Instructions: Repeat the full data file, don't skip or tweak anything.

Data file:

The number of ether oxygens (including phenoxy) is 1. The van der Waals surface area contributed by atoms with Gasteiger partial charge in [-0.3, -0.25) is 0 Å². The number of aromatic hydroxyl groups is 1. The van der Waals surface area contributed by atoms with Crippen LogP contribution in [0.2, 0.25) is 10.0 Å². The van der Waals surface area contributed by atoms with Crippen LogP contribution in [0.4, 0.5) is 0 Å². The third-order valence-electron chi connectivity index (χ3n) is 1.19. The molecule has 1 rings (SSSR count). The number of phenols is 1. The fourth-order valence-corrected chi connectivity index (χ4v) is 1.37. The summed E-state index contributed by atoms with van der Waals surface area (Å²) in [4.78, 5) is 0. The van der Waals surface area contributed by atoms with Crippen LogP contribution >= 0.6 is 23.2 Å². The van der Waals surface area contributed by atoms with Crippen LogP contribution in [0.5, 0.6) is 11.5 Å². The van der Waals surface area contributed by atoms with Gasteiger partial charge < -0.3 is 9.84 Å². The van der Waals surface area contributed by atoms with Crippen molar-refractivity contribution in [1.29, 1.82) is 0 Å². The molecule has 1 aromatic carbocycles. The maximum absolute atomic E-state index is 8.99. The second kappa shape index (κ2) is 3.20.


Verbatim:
The number of ether oxygens (including phenoxy) is 1. The van der Waals surface area contributed by atoms with Gasteiger partial charge in [-0.3, -0.25) is 0 Å². The number of aromatic hydroxyl groups is 1. The van der Waals surface area contributed by atoms with Crippen LogP contribution in [0.2, 0.25) is 10.0 Å². The van der Waals surface area contributed by atoms with Crippen LogP contribution in [0.4, 0.5) is 0 Å². The third-order valence-electron chi connectivity index (χ3n) is 1.19. The molecule has 1 rings (SSSR count). The number of phenols is 1. The fourth-order valence-corrected chi connectivity index (χ4v) is 1.37. The summed E-state index contributed by atoms with van der Waals surface area (Å²) in [4.78, 5) is 0. The van der Waals surface area contributed by atoms with Crippen LogP contribution >= 0.6 is 23.2 Å². The van der Waals surface area contributed by atoms with Crippen LogP contribution in [0.5, 0.6) is 11.5 Å². The van der Waals surface area contributed by atoms with Gasteiger partial charge < -0.3 is 9.84 Å². The van der Waals surface area contributed by atoms with Crippen molar-refractivity contribution in [1.29, 1.82) is 0 Å². The molecule has 1 aromatic carbocycles. The maximum absolute atomic E-state index is 8.99. The second kappa shape index (κ2) is 3.20.